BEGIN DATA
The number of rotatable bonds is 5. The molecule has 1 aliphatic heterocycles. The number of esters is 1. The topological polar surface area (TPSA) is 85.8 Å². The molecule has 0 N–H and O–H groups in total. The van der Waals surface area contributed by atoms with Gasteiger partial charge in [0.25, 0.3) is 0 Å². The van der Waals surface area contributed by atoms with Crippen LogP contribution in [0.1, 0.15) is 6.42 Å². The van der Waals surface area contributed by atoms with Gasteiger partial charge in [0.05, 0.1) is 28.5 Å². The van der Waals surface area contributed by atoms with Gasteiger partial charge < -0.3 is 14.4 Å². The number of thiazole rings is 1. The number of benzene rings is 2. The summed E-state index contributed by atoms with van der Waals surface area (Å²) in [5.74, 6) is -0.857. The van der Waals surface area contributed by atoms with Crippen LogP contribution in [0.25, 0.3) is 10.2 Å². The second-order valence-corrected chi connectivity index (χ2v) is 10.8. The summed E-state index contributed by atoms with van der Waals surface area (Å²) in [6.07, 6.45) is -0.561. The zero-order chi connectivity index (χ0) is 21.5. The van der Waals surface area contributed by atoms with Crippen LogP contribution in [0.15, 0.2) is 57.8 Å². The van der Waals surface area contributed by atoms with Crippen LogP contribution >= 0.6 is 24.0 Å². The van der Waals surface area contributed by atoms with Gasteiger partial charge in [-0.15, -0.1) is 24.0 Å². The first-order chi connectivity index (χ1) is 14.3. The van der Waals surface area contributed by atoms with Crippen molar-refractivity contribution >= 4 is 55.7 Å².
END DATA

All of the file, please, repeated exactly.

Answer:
The number of rotatable bonds is 5. The molecule has 1 aliphatic heterocycles. The number of esters is 1. The topological polar surface area (TPSA) is 85.8 Å². The molecule has 0 N–H and O–H groups in total. The van der Waals surface area contributed by atoms with Gasteiger partial charge in [0.25, 0.3) is 0 Å². The van der Waals surface area contributed by atoms with Crippen LogP contribution in [0.1, 0.15) is 6.42 Å². The van der Waals surface area contributed by atoms with Gasteiger partial charge in [0.05, 0.1) is 28.5 Å². The van der Waals surface area contributed by atoms with Gasteiger partial charge < -0.3 is 14.4 Å². The number of thiazole rings is 1. The number of benzene rings is 2. The summed E-state index contributed by atoms with van der Waals surface area (Å²) in [5.74, 6) is -0.857. The van der Waals surface area contributed by atoms with Crippen LogP contribution in [0.25, 0.3) is 10.2 Å². The second-order valence-corrected chi connectivity index (χ2v) is 10.8. The summed E-state index contributed by atoms with van der Waals surface area (Å²) in [6.07, 6.45) is -0.561. The zero-order chi connectivity index (χ0) is 21.5. The van der Waals surface area contributed by atoms with Crippen LogP contribution in [0.15, 0.2) is 57.8 Å². The van der Waals surface area contributed by atoms with Crippen LogP contribution >= 0.6 is 24.0 Å². The van der Waals surface area contributed by atoms with Gasteiger partial charge in [-0.15, -0.1) is 24.0 Å². The first-order chi connectivity index (χ1) is 14.3. The van der Waals surface area contributed by atoms with Crippen molar-refractivity contribution >= 4 is 55.7 Å².